From Miffy to Minou: Books From A Dutch Childhood

I am twenty years old, and until quite recently I’d never heard of The Cat In The Hat. I first discovered The Chronicles Of Narnia when it was made into a movie. Harry Potter, as an everlasting worldwide success, is a notable exception, but there’s lots of English children’s literature that I’ve never heard of, because I was raised in The Netherlands.

I’m Dutch. I grew up in Amsterdam. I grew up eating stroopwafels and lots of bright yellow cheese with holes in it and sitting in the front seat of bicycles. If, like me, you are a lover of children’s literature, of its imagination and its loveliness and of all the ways it makes you feel warm and safe inside, here is a list for you. It has all the books on it that I think of when I think of being a child. I have, at one point or another, read all of these in a tent made out of blankets illuminated only by a flashlight, when my dad had said twice already that it was really, really time to go to sleep. They have all been translated into English, so go ahead and read them. Read them to your children. Read them to your grandchildren and your nieces and nephews and the children you babysit.

The books are arranged by the age group I think they’re suitable for, starting with the books meant for the youngest of the young and building up to those timeless classics you’ll still want to read when you’re eighty.

Miffy – Nijntje, by Dick Brunadutch1

I could be wrong, but I think Miffy is internationally famous. On my bookshelf, I have an edition of Miffy translated into Latin, entitled Miffa Ad Mare, so I’m guessing it’s been translated into a bunch of other languages as well. Miffy books are all quite short, and illustrated by simple drawings in primary colors. They include such titles as Miffy Goes To The Beach and Miffy Goes To School. It’s not the originality of the stories so much as it is the style in which they are written, that makes Miffy worthwhile. I can’t judge the English translations as I’ve never read them, but in Dutch every Miffy-book is a delight of concise and clever rhymes.

The Cat Who Came In Off The Roof  – Minoes – Annie M.G Schmidtdutch 2

Annie M.G Schmidt is a household name in The Netherlands, and she should be in your household, too. Minoes is my favorite of her many novels, but perhaps you have heard of Pluk van de Petteflet, (Tow-Truck Pluck), Jip en Janneke (Two Kids from Holland) or her collection of poems, Een Vijver Vol Inkt (A Pond Full of Ink).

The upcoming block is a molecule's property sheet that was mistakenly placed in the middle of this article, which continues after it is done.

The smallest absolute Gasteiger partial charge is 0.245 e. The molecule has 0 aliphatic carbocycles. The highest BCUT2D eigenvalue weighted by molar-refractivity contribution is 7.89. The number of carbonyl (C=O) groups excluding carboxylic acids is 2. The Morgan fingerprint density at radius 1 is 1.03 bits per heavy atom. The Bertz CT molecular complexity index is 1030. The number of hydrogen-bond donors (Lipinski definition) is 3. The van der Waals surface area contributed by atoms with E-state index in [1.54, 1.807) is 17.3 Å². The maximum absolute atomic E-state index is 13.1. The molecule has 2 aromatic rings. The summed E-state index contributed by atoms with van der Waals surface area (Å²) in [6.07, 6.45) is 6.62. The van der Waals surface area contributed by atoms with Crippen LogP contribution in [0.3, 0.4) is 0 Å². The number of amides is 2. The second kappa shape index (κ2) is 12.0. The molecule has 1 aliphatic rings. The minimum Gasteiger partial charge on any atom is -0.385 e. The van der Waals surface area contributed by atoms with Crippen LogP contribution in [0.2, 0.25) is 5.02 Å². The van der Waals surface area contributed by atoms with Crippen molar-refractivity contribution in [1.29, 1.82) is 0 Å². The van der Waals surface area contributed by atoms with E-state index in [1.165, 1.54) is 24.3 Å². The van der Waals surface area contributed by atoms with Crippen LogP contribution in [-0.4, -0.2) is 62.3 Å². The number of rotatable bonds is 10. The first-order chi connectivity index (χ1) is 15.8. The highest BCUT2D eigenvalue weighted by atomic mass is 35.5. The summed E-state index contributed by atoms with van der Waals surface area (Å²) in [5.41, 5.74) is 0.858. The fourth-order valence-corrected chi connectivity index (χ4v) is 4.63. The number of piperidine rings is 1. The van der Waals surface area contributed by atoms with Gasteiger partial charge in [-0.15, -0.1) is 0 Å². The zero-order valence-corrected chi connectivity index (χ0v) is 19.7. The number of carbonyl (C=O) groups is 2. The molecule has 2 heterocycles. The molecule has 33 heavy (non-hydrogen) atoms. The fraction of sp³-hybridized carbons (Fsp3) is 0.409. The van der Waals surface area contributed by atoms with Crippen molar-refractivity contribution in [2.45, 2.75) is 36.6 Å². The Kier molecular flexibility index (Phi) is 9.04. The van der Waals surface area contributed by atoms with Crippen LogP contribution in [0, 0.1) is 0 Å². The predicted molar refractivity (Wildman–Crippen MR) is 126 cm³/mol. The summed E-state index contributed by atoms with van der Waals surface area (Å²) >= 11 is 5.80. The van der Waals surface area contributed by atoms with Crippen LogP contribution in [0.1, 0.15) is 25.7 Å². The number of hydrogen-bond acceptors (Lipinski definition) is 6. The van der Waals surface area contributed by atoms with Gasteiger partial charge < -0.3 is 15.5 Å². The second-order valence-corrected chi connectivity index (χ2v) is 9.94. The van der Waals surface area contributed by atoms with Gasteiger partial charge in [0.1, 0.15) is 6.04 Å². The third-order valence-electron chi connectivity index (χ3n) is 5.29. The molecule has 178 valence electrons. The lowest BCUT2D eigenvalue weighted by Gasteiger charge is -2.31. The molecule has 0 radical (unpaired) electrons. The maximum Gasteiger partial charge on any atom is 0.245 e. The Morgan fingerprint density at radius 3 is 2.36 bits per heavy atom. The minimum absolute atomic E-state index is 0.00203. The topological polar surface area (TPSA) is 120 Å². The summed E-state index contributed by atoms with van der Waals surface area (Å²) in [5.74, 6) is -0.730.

Minoes, or as the English translation says, “Minou,” is a cat. She roams deserted rooftops at night, hunts mice and birds, climbs trees to get away from dogs and washes herself with saliva. Until, quite suddenly, she is a lady. From one moment to the next, Minoes becomes a human being. This is great for struggling young newspaper writer Tibbe, “Tibble”, in English, because now Minoes can tell him the breaking news as she hears it from all of the cats in the neighborhood. Soon, the cats’ eavesdropping gets all of them into trouble. In short: this book features a cat turning into a person. What’s not to love?

How To Become King – Koning Van Katoren – Jan Terlouwdutch3

This is probably my favorite Dutch book of all time. I presented it in class when I was ten years old, complete with home-drawn illustrations and a fair amount of blushing and stuttering. This book taught me what a pomegranate was, so I took one to school to show it to my fellow pupils. Luckily, I wasn’t the only one who wouldn’t have recognized a pomegranate if it walked up to me and introduced itself.

The book is about a young guy named Stach. It’s not just you. Even in Dutch, Stach is a funny name, that reminds me both of spinach and of pistachios. Stach lives in Katoren, a country which has been ruled by six bitter secretaries ever since their king died seventeen years ago. Stach wants to end the cabinet’s reign of terror and claim the throne for himself. In order to do so, he has to complete seven difficult and dangerous tasks. With an enthralling combination of cunning and bravery, Stach figures out How To Become King.

The Letter For The King – De Brief Aan De Koning –  by Tonke Dragtdutch4

If you have a taste for adventure, this is the book for you. A sixteen year old boy named Tiuri has sworn to wake in silent contemplation on the night before he is to be knighted. His silence is disturbed by a sudden voice in the dark, a desperate plea for help. Tiuri must deliver a letter to the king, but the road that leads him there is not without peril. Tiuri can’t trust anyone he meets. He has to deliver the letter safely. Most importantly, he has to keep its message secret.

I love this book because it showed me that sometimes obedience isn’t the way to success. Sometimes, you have to break your vow of silence to save the kingdom. You have to disregard the rules in order to do what is right. Seems to me like a great lesson to teach children.

Crusade In Jeans – Kruistocht in Spijkerbroek – Thea Beckmandutch5

Rudolf Hefting takes part in a science experiment. There is a tiny computer error, and Rudolf ends up in the middle of a Children’s Crusade, rather than the tournament of Medieval Knights he was aiming for. Who doesn’t love a time travel story? So now Rudolf is in the Middle Ages, with thousands of children traveling to their Holy Land on foot. The children, of course, are plagued by hunger, exhaustion and illness, and Rudolf has to use his modern knowledge to help them survive.

My knowledge of children’s literature is limited. In the comments, tell me what books defined or brightened your childhood. There’s only one rule: they can’t originally have been English books. I want the books the Spanish were raised on, and the Germans, and the Japanese and the Argentinians and the youth of Zimbabwe.


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